So far we have made a generic setup of Logstash and Kibana. Now it’s time for some Alfresco specifics.

1. Multiline filter (really not Alfresco specific but for Java logs in general)

You might have noticed that each row in alfresco.log was interpreted as a single item in Kibana. This is not suitable as Java logs often contains line breaks (for example stack traces). Add a filter in your Logstash configuration that merges each row of a stack trace into a single item:

filter {
 multiline {
   pattern => "^\s"
   what => "previous"

2. Configure types for Alfresco, Share and Solr

Another advantage of using Logstash is that you could combine several logs into a single Elasticsearch index. With Alfresco you would probably like to do this for at least the repository, Share and Solr but it is of course also possible to add system logs, access logs or even Alfresco audit logs to Logstash to analyze them at once. In the example you simply add another log using the input directive. Below is an example for all three Alfresco logs:

input {
 file {
  path => "/opt/alfresco/tomcat-repo/logs/alfresco.log"
  type => "alfresco"
  start_position => "end"

 file {
  path => "/opt/alfresco/tomcat-share/logs/share.log"
  type => "share"
  start_position => "end"

 file {
  path => "/opt/alfresco/tomcat-solr/logs/solr.log"
  type => "solr"
  start_position => "end"

With this new config the Kibana dashboard will look like (I also enabled full debug logging in Alfresco to get some more data):

Kibana dashboard with repo, share and solr logging

Note the three different types. Here alfresco produces the majority output as DEBUG log level is enabled.

I added a query each for the types I defined in my Logstash config. This is just a very simple example on how to filter and search in the logs.

What is next?

There are numerous ways to configure Logstash for your needs. In the following posts I will explain

  • How to use the log4j socket appender instead of files to transmit messages to Logstash. Is is normally not the best idea to run it on the Alfresco repository server.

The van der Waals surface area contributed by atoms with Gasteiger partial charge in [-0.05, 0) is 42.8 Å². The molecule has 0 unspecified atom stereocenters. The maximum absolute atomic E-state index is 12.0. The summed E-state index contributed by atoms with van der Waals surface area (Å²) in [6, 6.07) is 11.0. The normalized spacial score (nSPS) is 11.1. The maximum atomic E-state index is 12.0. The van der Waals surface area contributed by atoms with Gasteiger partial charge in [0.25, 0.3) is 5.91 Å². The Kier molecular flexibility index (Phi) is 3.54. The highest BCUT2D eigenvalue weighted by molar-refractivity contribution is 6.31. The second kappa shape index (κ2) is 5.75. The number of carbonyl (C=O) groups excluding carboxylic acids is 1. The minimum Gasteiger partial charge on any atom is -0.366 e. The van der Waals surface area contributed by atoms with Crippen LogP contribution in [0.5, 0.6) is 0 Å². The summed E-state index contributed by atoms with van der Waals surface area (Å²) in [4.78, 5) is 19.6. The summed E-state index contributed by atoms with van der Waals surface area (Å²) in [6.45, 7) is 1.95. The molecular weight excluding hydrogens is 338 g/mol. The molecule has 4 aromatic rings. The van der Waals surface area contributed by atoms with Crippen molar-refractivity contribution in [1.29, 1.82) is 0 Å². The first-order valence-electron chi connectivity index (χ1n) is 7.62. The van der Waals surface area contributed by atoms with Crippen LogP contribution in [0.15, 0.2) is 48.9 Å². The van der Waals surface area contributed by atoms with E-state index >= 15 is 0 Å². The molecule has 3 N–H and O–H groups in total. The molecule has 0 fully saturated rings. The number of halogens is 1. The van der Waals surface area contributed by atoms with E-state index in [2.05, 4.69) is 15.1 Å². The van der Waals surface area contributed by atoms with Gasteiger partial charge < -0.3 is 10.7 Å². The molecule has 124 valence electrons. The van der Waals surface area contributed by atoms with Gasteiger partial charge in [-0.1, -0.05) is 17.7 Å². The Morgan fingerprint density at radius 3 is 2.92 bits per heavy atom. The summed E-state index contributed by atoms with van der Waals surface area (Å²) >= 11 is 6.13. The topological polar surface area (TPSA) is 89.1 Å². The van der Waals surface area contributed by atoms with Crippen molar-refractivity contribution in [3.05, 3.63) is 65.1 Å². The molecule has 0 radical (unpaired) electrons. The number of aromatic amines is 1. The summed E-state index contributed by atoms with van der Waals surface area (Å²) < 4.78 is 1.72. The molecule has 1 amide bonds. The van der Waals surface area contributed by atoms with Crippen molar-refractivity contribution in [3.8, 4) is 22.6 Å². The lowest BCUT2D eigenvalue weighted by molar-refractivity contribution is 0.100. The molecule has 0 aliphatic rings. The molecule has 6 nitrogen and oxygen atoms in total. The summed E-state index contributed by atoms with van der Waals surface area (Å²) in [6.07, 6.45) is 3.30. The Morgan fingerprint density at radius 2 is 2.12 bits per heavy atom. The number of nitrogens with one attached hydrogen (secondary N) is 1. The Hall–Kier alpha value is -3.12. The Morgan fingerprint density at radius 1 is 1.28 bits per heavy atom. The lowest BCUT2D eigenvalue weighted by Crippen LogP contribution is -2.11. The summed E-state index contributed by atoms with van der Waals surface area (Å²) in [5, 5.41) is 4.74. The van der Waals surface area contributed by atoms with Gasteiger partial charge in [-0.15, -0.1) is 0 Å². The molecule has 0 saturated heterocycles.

• How to use a json log4j layout to auto parse log messages in Logstash.
  • How to view Alfresco audit data in Kibana using Logstash and Elasticsearch.
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2 Responses to Alfresco logging with Logstash and Kibana. Part 1: The basics

  1. That’s amazing.
    I’ll try it

    You said “Is is normally not the best idea to run it on the Alfresco repository server.”
    Does it impact a lot on the server performance?

    Thank you

  2. carn says:

    It is indeed very easy to set up and get started.

    What I mean with “normally not the best idea to run it on the Alfresco repository server” was that when you have limited resources on the server and it also adds complexity to your production environment I would recommend to scale out if possible. And with Logstash it is really simple (I will show how in a coming post).

    The actual load it put on the server depends on the amount of logging and formatting done. But in any circumstances one of the great benefits of this approach is that you will aggregate all logs (repo, share, solr, db etc) into one with a user friendly UI and normally these logs resides on different servers anyway – so maybe performance is not the no #1 reason for separating log analysis from the Alfresco servers.